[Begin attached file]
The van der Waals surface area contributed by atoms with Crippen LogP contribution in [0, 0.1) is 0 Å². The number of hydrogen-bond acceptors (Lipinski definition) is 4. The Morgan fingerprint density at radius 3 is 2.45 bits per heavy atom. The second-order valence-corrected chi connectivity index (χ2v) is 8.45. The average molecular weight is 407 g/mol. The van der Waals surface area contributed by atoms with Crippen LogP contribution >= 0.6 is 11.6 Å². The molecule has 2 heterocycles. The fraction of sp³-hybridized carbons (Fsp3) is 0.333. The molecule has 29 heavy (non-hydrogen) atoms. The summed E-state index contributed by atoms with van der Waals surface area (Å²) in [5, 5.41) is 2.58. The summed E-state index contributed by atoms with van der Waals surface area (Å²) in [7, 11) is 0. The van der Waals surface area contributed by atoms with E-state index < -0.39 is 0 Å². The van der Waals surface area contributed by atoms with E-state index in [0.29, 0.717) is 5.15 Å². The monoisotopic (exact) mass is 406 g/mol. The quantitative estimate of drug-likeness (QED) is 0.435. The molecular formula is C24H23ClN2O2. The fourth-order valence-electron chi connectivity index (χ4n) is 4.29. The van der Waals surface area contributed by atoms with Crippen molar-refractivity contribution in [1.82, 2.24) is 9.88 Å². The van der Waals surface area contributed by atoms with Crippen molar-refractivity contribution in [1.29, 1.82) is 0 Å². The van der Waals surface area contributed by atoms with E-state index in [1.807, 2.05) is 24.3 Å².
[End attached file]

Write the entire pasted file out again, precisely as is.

The van der Waals surface area contributed by atoms with Crippen LogP contribution in [0, 0.1) is 0 Å². The number of hydrogen-bond acceptors (Lipinski definition) is 4. The Morgan fingerprint density at radius 3 is 2.45 bits per heavy atom. The second-order valence-corrected chi connectivity index (χ2v) is 8.45. The average molecular weight is 407 g/mol. The van der Waals surface area contributed by atoms with Crippen LogP contribution >= 0.6 is 11.6 Å². The molecule has 2 heterocycles. The fraction of sp³-hybridized carbons (Fsp3) is 0.333. The molecule has 29 heavy (non-hydrogen) atoms. The summed E-state index contributed by atoms with van der Waals surface area (Å²) in [5, 5.41) is 2.58. The summed E-state index contributed by atoms with van der Waals surface area (Å²) in [7, 11) is 0. The van der Waals surface area contributed by atoms with E-state index < -0.39 is 0 Å². The van der Waals surface area contributed by atoms with E-state index in [0.29, 0.717) is 5.15 Å². The monoisotopic (exact) mass is 406 g/mol. The quantitative estimate of drug-likeness (QED) is 0.435. The molecular formula is C24H23ClN2O2. The fourth-order valence-electron chi connectivity index (χ4n) is 4.29. The van der Waals surface area contributed by atoms with Crippen molar-refractivity contribution in [1.82, 2.24) is 9.88 Å². The van der Waals surface area contributed by atoms with Crippen molar-refractivity contribution in [1.29, 1.82) is 0 Å². The van der Waals surface area contributed by atoms with E-state index in [1.807, 2.05) is 24.3 Å².